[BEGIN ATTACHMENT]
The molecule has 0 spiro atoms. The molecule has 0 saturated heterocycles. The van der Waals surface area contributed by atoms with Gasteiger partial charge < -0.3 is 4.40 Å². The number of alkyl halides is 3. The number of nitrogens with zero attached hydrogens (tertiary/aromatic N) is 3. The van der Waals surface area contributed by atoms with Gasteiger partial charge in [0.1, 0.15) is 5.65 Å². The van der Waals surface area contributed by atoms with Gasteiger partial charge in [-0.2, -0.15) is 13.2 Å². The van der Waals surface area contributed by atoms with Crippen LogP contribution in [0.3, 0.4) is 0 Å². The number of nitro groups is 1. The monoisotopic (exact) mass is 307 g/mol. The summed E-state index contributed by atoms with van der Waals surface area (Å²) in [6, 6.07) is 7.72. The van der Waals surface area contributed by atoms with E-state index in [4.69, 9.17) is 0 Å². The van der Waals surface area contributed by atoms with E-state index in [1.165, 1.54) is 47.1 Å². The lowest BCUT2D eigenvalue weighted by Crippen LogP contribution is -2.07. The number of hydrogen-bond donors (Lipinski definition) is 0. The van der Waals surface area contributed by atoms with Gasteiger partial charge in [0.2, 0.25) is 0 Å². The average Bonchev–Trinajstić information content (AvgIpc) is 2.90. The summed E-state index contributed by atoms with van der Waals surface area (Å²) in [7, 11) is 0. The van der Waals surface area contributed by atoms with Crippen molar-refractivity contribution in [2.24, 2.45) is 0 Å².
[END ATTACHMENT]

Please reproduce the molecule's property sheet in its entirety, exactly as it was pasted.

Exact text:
The molecule has 0 spiro atoms. The molecule has 0 saturated heterocycles. The van der Waals surface area contributed by atoms with Gasteiger partial charge < -0.3 is 4.40 Å². The number of alkyl halides is 3. The number of nitrogens with zero attached hydrogens (tertiary/aromatic N) is 3. The van der Waals surface area contributed by atoms with Gasteiger partial charge in [0.1, 0.15) is 5.65 Å². The van der Waals surface area contributed by atoms with Gasteiger partial charge in [-0.2, -0.15) is 13.2 Å². The van der Waals surface area contributed by atoms with Crippen LogP contribution in [0.3, 0.4) is 0 Å². The number of nitro groups is 1. The monoisotopic (exact) mass is 307 g/mol. The summed E-state index contributed by atoms with van der Waals surface area (Å²) in [6, 6.07) is 7.72. The van der Waals surface area contributed by atoms with E-state index in [4.69, 9.17) is 0 Å². The van der Waals surface area contributed by atoms with E-state index in [1.165, 1.54) is 47.1 Å². The lowest BCUT2D eigenvalue weighted by Crippen LogP contribution is -2.07. The number of hydrogen-bond donors (Lipinski definition) is 0. The van der Waals surface area contributed by atoms with Gasteiger partial charge in [0.2, 0.25) is 0 Å². The average Bonchev–Trinajstić information content (AvgIpc) is 2.90. The summed E-state index contributed by atoms with van der Waals surface area (Å²) in [7, 11) is 0. The van der Waals surface area contributed by atoms with Crippen molar-refractivity contribution in [2.24, 2.45) is 0 Å².